In all that I do, I strive to minimize harm to people, animals, and the environment, and to leave the world a better place than I found it. In my personal life, this philosophy guides my choices about food, clothing, and entertainment, and of course it extends to my work as well.
I use 100% recycled Harmony Metals and fair trade stones in my designs. I realize that the terms ‘ethical’ and ‘fair trade’ are somewhat subjective at this moment in time in the jewelry industry, as there are no established guidelines yet for fair trade metal and gemstone mining; therefore, I believe that the best way for me to be true to my ethical intentions is to offer complete transparency to my customers. I pass along to you every bit of information I can find about the origins of my materials, so that you can make your own fully informed judgments and decisions.
Please check out my Hoover & Strong page to learn more about where my metals come from.
The situation with gemstones is a bit more complicated. Everyone has different ideas about what the best ways are to protect workers and the environment, and as with many other ethical conundrums, it can be tough to know what the right decision is. While I am always open to considering other perspectives, here’s what I’m comfortable with right now – (1) lab-created stones, (2) stones that are mined and cut in the US, and (3) stones obtained from outside the US through channels that can be verified to be promoting environmental health, worker safety, and local communities.
Lab created stones are, to me, a no-brainer. I’m not talking about fakes (no cubic zirconia for me, thanks) – lab created stones, also called synthetic, cultured, or man-made, are physically identical to their mined counterparts. Just as gemstones are formed in nature through heat and other forces within the earth, man-made stones are cultivated through applying similar forces within a laboratory, resulting in a stone that is optically and molecularly identical to a mined stone. Lab created stones’ main impact on the environment is in the power used to run the laboratory, an amount far less impactful than what is incurred with traditional gem mining.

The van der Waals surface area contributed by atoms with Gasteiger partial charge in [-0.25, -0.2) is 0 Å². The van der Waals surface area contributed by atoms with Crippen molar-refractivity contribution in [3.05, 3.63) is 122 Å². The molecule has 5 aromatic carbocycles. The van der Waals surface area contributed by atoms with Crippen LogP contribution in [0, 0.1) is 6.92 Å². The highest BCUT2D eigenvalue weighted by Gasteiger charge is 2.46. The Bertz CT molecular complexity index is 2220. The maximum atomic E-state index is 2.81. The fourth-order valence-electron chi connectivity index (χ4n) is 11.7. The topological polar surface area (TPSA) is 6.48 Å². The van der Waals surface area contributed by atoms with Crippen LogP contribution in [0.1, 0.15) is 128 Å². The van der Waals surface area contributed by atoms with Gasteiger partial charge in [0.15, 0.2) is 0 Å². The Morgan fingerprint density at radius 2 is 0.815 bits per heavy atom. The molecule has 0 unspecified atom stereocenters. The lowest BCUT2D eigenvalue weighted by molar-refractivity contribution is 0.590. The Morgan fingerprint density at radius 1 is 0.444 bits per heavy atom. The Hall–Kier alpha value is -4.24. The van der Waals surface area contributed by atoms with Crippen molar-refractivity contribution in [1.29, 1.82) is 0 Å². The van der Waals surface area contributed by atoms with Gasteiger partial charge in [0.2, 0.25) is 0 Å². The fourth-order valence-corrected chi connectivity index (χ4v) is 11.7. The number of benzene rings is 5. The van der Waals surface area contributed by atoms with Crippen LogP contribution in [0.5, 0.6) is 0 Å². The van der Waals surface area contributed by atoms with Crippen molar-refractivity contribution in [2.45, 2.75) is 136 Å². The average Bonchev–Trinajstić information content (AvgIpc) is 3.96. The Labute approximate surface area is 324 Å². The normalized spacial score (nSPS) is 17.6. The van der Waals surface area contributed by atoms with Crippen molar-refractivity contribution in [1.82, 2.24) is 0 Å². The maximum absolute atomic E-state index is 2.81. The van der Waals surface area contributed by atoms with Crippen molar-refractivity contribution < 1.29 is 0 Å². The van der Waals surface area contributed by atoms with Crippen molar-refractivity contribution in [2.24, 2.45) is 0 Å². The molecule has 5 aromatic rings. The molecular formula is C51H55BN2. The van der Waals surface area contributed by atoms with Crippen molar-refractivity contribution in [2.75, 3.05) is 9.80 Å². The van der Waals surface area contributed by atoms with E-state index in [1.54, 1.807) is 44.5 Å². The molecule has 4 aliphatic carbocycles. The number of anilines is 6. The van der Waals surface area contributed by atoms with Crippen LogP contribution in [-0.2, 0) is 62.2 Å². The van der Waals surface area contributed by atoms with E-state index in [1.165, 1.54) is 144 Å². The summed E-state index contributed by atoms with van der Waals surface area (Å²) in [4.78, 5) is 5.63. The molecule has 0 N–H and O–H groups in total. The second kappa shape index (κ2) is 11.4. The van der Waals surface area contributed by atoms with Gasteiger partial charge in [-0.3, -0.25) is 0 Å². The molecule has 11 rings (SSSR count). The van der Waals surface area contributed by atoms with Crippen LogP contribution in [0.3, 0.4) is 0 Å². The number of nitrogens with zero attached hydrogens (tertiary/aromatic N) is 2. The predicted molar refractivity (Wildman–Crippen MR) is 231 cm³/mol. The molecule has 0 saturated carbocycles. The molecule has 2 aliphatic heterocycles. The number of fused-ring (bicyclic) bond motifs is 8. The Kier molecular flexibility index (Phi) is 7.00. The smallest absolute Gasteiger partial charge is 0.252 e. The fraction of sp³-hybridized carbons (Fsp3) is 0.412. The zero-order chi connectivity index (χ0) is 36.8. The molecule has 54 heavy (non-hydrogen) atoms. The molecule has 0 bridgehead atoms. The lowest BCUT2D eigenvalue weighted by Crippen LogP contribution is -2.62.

I also like to work with stones that are mined and cut here in the United States; that way I can be assured that US laws about workers’ rights and environmental protection have been observed. (Yes, I know that our environmental protection laws leave much to be desired, but it’s something.)
There is only one company that I know of currently working to supply jewelers with verifiably fair trade stones from outside the US, and that is Columbia Gem House (CGH). Please click through to read more about CGH's commitment to fair trade. CGH has ranked the stones that they offer into four fair trade categories. At this time, I have chosen to work with stones from categories one and two.
[ View all available fair trade gems. ]
[ Find out how to request a custom piece. ]
Wherever possible, I make decisions in my studio that take into account the environment and my commitment to conservation and animal rights. I use recycled office paper, ship my jewelry in boxes made from recycled materials when possible (although I have yet to locate a good source for clamshell-style jewelry boxes from recycled materials), and I ship all orders in gently used bubble mailers that I obtain from a local radio station.
Each month, I donate 5% of my gross sales to a different charity. These are often animal-related causes, since these are some of the nearest and dearest to my heart, but I've also featured international women's rights groups, children's health organizations (only those that don't test on animals, of course), marriage equality efforts, and more. I consider this to be an integral part of my business, and a way to bring more meaning to my work, and to the jewelry I sell.
If you have any questions or comments about the information I've provided here, please get in touch.